Calling Bush a man of integrity, Schindler said there should be no political agendas afoot in this desperate life and death situation.

“He has to come to the plate,” Schindler said of Bush.

Reserving most of his criticism for the judiciary, which repeatedly has turned down motions and appeals to restore his daughter’s feeding tube, Schindler said he finds their actions “disgusting and revolting.”

“They either find a way or make a way,” Schindler said of the various courts, which have reviewed rulings previously made by Sixth Circuit Court Judge George W. Greer. “What you’re seeing is a textbook example of judicial tyranny.”

Earlier in the evening after a visit with his duaghter in her hospice room, Schindler told reporters the effects of dehydration and starvation now are “showing” on the 41-year-old disabled woman despite the fact that she still responds to her mother, Mary.

“I kissed her and got the lemon face from her again,” he said, brightening. “I told

her that we’re still praying for her and that she shouldn’t give up, because we’re not.

“But the people who are interested in seeing her die are getting their wish. It’s happening,” Schindler added.

Supporters at the Woodside Hospice remained steady and somber with about 200 gathered at any given time on Friday. Some prayed, some read their Bibles and others held signs mostly supportive of the disabled woman’s right to live.

“In the highest court, life is the verdict,” one sign read. The voices of supporters were sometimes raised when they launched into singing hymns--one song was “Because He lives.”

Organizers in the evening announced a special viewing of The Passion of the Christ set up on a grassy stretch of land outside the front of the hospice where orange plastic fencing kept supporters off of the sidewalks.

Earlier in the day Bobby Schindler Jr., after returning from a visit with his dying sister, said he didn’t know about any developments in a new hearing scheduled before Judge Greer that was set for 5:30 p.m. EST.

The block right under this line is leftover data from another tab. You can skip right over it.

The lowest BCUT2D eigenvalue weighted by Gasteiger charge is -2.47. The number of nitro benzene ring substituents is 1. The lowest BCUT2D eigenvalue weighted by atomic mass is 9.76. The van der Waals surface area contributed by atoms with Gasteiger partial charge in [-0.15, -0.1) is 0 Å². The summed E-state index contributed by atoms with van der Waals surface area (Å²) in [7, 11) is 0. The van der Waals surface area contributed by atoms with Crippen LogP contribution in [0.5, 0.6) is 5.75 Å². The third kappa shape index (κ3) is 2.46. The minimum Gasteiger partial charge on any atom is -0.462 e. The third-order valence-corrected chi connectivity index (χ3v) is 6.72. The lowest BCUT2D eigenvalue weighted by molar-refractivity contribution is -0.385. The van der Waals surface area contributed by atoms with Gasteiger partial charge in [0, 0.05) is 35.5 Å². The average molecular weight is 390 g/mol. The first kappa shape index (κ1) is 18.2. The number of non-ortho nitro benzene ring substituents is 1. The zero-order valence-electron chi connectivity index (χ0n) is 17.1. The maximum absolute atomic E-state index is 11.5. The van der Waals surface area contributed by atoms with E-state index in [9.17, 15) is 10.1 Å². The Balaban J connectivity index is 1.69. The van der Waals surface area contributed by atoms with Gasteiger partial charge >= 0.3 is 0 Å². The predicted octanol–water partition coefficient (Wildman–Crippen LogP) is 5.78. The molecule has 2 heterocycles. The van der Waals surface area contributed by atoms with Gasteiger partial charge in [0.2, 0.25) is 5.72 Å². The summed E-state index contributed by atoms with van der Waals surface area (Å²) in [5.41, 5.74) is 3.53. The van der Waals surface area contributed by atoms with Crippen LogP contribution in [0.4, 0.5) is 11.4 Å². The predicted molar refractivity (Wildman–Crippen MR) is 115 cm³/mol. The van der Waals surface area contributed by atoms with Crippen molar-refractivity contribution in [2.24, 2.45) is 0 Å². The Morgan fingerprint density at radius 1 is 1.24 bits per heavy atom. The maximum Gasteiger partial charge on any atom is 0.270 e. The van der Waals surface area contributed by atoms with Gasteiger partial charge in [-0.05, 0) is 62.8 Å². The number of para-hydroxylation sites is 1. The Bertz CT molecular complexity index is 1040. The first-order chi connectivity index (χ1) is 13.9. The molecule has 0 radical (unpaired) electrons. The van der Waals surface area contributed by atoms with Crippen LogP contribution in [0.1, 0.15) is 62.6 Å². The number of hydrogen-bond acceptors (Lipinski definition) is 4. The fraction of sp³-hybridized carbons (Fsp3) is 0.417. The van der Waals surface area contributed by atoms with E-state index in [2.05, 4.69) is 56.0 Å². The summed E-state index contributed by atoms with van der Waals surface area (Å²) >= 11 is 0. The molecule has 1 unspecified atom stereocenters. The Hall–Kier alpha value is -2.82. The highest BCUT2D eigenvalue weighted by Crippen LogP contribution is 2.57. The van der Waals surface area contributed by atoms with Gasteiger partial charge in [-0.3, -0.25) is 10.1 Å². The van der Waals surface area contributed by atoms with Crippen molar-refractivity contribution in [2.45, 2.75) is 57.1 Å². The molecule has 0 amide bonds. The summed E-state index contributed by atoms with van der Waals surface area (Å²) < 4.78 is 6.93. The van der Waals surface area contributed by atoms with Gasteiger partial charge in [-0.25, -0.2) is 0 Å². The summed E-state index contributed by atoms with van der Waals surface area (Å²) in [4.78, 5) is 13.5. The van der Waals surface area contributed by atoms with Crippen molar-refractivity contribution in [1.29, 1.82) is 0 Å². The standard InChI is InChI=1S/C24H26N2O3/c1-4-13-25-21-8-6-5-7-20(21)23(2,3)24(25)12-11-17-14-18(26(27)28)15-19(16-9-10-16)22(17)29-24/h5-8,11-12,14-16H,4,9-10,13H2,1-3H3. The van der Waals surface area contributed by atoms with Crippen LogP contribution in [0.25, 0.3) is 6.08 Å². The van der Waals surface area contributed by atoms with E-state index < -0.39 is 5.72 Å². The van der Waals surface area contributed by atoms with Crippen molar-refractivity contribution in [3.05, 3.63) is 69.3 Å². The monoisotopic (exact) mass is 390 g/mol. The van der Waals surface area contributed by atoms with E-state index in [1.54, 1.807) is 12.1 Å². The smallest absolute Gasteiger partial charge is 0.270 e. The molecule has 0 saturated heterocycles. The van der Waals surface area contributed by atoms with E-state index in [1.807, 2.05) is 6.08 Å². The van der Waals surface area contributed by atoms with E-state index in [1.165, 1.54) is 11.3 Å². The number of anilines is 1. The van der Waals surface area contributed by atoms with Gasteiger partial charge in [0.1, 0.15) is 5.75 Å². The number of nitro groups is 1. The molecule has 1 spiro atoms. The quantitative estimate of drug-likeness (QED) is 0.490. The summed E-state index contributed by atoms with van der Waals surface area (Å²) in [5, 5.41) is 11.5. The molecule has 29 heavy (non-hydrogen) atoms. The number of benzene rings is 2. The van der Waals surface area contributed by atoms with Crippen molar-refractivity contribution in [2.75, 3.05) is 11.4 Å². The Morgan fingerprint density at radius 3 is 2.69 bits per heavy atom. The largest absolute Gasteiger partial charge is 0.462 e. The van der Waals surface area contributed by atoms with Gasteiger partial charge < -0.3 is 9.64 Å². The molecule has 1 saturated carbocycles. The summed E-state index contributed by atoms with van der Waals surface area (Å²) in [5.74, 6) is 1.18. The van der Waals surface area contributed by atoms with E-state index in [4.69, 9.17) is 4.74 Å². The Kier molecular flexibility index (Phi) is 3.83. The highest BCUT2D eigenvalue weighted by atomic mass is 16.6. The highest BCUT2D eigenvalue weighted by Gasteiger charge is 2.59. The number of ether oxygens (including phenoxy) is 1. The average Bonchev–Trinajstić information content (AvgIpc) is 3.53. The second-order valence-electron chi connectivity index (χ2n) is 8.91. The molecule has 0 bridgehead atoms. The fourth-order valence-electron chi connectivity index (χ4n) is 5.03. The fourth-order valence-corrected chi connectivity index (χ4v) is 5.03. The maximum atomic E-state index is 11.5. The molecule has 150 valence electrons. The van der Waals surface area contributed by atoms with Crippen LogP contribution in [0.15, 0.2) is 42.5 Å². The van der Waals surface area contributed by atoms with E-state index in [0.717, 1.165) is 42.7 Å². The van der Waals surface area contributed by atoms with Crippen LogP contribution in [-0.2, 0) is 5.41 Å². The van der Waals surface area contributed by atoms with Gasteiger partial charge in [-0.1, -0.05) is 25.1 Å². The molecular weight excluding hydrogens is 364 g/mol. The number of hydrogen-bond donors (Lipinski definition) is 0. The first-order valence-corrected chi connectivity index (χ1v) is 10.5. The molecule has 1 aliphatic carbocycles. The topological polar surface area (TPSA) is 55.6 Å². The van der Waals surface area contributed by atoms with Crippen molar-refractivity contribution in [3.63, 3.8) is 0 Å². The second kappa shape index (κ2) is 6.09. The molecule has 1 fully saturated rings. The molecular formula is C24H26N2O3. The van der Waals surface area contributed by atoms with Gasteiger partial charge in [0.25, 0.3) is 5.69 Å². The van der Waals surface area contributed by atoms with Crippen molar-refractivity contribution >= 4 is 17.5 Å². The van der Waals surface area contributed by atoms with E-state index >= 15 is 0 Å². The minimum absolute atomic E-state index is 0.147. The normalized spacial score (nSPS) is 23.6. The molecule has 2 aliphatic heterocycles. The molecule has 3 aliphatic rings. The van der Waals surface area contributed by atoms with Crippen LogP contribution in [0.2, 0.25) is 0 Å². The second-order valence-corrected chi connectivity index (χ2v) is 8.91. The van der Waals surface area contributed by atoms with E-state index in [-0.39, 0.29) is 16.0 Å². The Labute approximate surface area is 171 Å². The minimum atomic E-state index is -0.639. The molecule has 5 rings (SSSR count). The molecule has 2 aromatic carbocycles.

“Let me know what it is,” Schindler told some reporters. “We just have to wait and see and stay hopeful.”

FAMILY STILL HOPES FOR THE BEST

Bob and Mary Schindler went in to visit with Terri at 6:30 p.m. EST. Up until that time Mary had stayed at the family home in seclusion--unable, according to family spokesperson Paul O-Donnell, to will herself to be bedside where she was helpless to prevent her daughter’s death.

Ken Blake, Mary’s first cousin and his wife Linda had joined the Schindlers.

“Terri’s losing bodily fluids and that’s making her look drawn,” Ken Blake told the Florida Baptist Witness. “I don’t see any weakening of the spirit.”

Blake said Bobby Schindler was joking with his sibling as all younger brothers are prone to do.

“Her brother kids around with her,” Blake said of the mood inside Terri’s hospice room where six at a time are allowed to visit. “Circumstances change, but relationships stay the same.”

“She’s very peaceful,” Linda Blake said. “She’s the strength in this whole thing, no doubt.”

David Bayly, pastor of a Presbyterian church (PCA) in Toledo, Ohio, told the Witness despite concerns by some that it would be better to let Terri die since she is now in danger of being even more severely brain damaged--he believes efforts to restore her feeding should continue “every moment she’s alive.”

“She is alive,” Bayly said. “Death is the irreversible cessation of all bodily functions and until that point we feed her, preserve her.”

Bayly said he believes starvation at any point is inappropriate and the only “cruel” action would be to continue to deprive her of food and water.

“It would be kindness personified to bring her back--to her family, to her, to all these people who love her,” Bayly said.

Reminiscing about the love he feels for his own five children, Bayly said he feels sad for Bob and Mary who are facing the prospect of losing their daughter in this manner.

“I’m hugging kids that I don’t know here,” he said. “If they could, my kids would be here to support Terri.”


Joni B. Hannigan is managing editor of Florida Baptist Witness, online at www.FloridaBaptistWitness.com.